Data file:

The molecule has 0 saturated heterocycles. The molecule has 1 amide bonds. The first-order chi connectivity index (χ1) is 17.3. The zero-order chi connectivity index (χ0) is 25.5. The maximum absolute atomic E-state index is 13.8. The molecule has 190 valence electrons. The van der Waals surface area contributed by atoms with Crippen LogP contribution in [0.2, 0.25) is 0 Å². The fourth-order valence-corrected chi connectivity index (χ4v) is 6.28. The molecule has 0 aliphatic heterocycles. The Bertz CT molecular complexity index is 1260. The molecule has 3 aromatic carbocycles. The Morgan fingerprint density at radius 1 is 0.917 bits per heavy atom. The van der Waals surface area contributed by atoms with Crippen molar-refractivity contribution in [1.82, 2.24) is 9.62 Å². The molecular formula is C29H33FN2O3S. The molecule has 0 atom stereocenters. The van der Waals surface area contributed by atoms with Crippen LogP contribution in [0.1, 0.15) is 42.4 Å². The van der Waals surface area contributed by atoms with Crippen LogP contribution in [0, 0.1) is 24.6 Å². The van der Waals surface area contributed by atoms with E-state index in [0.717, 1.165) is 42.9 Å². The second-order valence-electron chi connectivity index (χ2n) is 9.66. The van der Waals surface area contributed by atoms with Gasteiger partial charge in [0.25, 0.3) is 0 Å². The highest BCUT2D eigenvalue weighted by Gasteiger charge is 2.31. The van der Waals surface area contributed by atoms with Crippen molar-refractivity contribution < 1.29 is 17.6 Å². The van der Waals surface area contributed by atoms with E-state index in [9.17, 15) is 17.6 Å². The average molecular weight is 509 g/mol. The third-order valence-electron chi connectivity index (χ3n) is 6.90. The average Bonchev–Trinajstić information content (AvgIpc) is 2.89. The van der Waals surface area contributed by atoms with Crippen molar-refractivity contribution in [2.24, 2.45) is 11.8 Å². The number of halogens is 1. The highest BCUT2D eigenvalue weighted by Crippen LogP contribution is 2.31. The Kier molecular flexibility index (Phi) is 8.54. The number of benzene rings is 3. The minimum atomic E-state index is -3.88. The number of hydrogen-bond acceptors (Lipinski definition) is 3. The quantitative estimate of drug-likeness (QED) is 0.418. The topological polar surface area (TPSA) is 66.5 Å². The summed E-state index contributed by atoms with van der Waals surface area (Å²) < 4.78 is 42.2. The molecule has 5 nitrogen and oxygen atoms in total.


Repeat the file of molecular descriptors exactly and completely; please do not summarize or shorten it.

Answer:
The molecule has 0 saturated heterocycles. The molecule has 1 amide bonds. The first-order chi connectivity index (χ1) is 17.3. The zero-order chi connectivity index (χ0) is 25.5. The maximum absolute atomic E-state index is 13.8. The molecule has 190 valence electrons. The van der Waals surface area contributed by atoms with Crippen LogP contribution in [0.2, 0.25) is 0 Å². The fourth-order valence-corrected chi connectivity index (χ4v) is 6.28. The molecule has 0 aliphatic heterocycles. The Bertz CT molecular complexity index is 1260. The molecule has 3 aromatic carbocycles. The Morgan fingerprint density at radius 1 is 0.917 bits per heavy atom. The van der Waals surface area contributed by atoms with Crippen molar-refractivity contribution in [1.82, 2.24) is 9.62 Å². The molecular formula is C29H33FN2O3S. The molecule has 0 atom stereocenters. The van der Waals surface area contributed by atoms with Crippen LogP contribution in [0.1, 0.15) is 42.4 Å². The van der Waals surface area contributed by atoms with Crippen LogP contribution in [0, 0.1) is 24.6 Å². The van der Waals surface area contributed by atoms with E-state index in [0.717, 1.165) is 42.9 Å². The second-order valence-electron chi connectivity index (χ2n) is 9.66. The van der Waals surface area contributed by atoms with Gasteiger partial charge in [0.25, 0.3) is 0 Å². The highest BCUT2D eigenvalue weighted by Gasteiger charge is 2.31. The van der Waals surface area contributed by atoms with Crippen molar-refractivity contribution < 1.29 is 17.6 Å². The van der Waals surface area contributed by atoms with E-state index in [9.17, 15) is 17.6 Å². The average molecular weight is 509 g/mol. The third-order valence-electron chi connectivity index (χ3n) is 6.90. The average Bonchev–Trinajstić information content (AvgIpc) is 2.89. The van der Waals surface area contributed by atoms with Crippen molar-refractivity contribution in [2.24, 2.45) is 11.8 Å². The number of halogens is 1. The highest BCUT2D eigenvalue weighted by Crippen LogP contribution is 2.31. The Kier molecular flexibility index (Phi) is 8.54. The number of benzene rings is 3. The minimum atomic E-state index is -3.88. The number of hydrogen-bond acceptors (Lipinski definition) is 3. The quantitative estimate of drug-likeness (QED) is 0.418. The topological polar surface area (TPSA) is 66.5 Å². The summed E-state index contributed by atoms with van der Waals surface area (Å²) < 4.78 is 42.2. The molecule has 5 nitrogen and oxygen atoms in total.